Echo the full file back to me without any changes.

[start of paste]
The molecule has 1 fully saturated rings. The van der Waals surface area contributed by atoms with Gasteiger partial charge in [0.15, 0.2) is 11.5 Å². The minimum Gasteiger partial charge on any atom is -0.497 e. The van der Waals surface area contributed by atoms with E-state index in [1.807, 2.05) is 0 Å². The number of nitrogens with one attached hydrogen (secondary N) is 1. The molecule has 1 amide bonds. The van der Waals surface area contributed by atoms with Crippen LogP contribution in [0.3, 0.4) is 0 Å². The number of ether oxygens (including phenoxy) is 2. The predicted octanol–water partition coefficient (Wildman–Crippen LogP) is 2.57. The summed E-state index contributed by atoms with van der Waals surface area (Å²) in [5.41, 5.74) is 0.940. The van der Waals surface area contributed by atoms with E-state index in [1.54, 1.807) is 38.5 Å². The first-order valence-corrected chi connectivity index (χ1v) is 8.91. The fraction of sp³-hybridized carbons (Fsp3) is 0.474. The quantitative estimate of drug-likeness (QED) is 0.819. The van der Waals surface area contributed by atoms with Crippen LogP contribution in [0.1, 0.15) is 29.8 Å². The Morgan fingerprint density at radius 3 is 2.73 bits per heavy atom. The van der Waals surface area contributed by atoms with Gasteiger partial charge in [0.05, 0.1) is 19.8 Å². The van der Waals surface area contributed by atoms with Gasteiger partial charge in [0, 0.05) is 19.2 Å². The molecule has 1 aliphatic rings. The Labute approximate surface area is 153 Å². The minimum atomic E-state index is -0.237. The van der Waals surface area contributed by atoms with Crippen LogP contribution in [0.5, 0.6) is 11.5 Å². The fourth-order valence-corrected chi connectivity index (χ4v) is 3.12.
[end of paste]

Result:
The molecule has 1 fully saturated rings. The van der Waals surface area contributed by atoms with Gasteiger partial charge in [0.15, 0.2) is 11.5 Å². The minimum Gasteiger partial charge on any atom is -0.497 e. The van der Waals surface area contributed by atoms with E-state index in [1.807, 2.05) is 0 Å². The number of nitrogens with one attached hydrogen (secondary N) is 1. The molecule has 1 amide bonds. The van der Waals surface area contributed by atoms with Crippen LogP contribution in [0.3, 0.4) is 0 Å². The number of ether oxygens (including phenoxy) is 2. The predicted octanol–water partition coefficient (Wildman–Crippen LogP) is 2.57. The summed E-state index contributed by atoms with van der Waals surface area (Å²) in [5.41, 5.74) is 0.940. The van der Waals surface area contributed by atoms with E-state index in [1.54, 1.807) is 38.5 Å². The first-order valence-corrected chi connectivity index (χ1v) is 8.91. The fraction of sp³-hybridized carbons (Fsp3) is 0.474. The quantitative estimate of drug-likeness (QED) is 0.819. The van der Waals surface area contributed by atoms with Crippen LogP contribution in [0.1, 0.15) is 29.8 Å². The Morgan fingerprint density at radius 3 is 2.73 bits per heavy atom. The van der Waals surface area contributed by atoms with Gasteiger partial charge in [0.05, 0.1) is 19.8 Å². The van der Waals surface area contributed by atoms with Gasteiger partial charge in [0, 0.05) is 19.2 Å². The molecule has 1 aliphatic rings. The Labute approximate surface area is 153 Å². The minimum atomic E-state index is -0.237. The van der Waals surface area contributed by atoms with Crippen LogP contribution in [0.5, 0.6) is 11.5 Å². The fourth-order valence-corrected chi connectivity index (χ4v) is 3.12.